Issues (re: Europe)
No European strategy for most US VC funds
Investments are random and people are moving in for anecdotal reasons (wife from the UK)
Founders still have to go to the SV to pitch
US VCs think (for a reason) that the best deals are: a) in the US; and b) incoming, so why bother going to Europe at all?
Being in Europe costs $$ - staffing, office, etc.
New US VC entrants can’t justify going to Europe because of it, also no track record
Time better spent chasing US investors —> increasing management fees
EU is disadvantaged: all the knowledge sits firmly in the US with no pathways to be shared.
SV focus: larger rounds, EU rounds are smaller —> less exciting
This means investors can’t build relationships with founders early on.
Faster turnaround of $$. More capital, higher ambition, huge secondary market —> liquidity when you need it. Easier to cash out.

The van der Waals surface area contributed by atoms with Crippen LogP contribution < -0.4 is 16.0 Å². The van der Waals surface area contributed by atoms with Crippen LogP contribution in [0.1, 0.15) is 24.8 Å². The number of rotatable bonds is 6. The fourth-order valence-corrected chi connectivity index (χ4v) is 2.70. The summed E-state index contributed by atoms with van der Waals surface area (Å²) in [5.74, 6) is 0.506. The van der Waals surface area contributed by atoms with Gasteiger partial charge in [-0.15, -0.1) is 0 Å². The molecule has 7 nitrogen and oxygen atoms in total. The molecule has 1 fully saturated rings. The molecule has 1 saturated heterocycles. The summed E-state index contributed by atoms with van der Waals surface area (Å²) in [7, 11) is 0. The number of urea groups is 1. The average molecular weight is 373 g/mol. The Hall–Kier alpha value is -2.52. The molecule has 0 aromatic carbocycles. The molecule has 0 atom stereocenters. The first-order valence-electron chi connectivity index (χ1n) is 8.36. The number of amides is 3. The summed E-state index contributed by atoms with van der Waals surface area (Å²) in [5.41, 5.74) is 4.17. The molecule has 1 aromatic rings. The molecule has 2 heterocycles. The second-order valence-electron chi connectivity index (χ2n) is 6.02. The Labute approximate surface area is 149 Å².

Fast exits —> building solid companies (which takes time) is less interesting, doesn’t fit the investment expectations. (New nature of VC disruption: things take time —> no capital for you)
This is also the Achilles foot of SV companies that they say no to good businesses that take time to build. (returns have to be huge, though)
US strategy: raise in 2 steps: 1) trial, small amount, expecting to raise 2) much more from the same investor (or even someone else). Product validation at speed.
May become a financial hub for a startup ecosystem. Startups don’t need to stay there.
Financing the future
VC (equity, venture debt) is not the only pathway to capital raising.
Pure debt (which is cheap) secured against future revenues.
Raising LESS and avoiding SV may make more sense:
Most new businesses are hybrid (i.e. consist not just of the software) and their returns to scale are diminishing.
They can’t meet the VC expectations of instant high ROI.
Also, the lack of SV connections (international companies – how can they get access?) is a huge drag on time.
Less money —> more innovative/cash-conscious/efficient (look at Aviasales)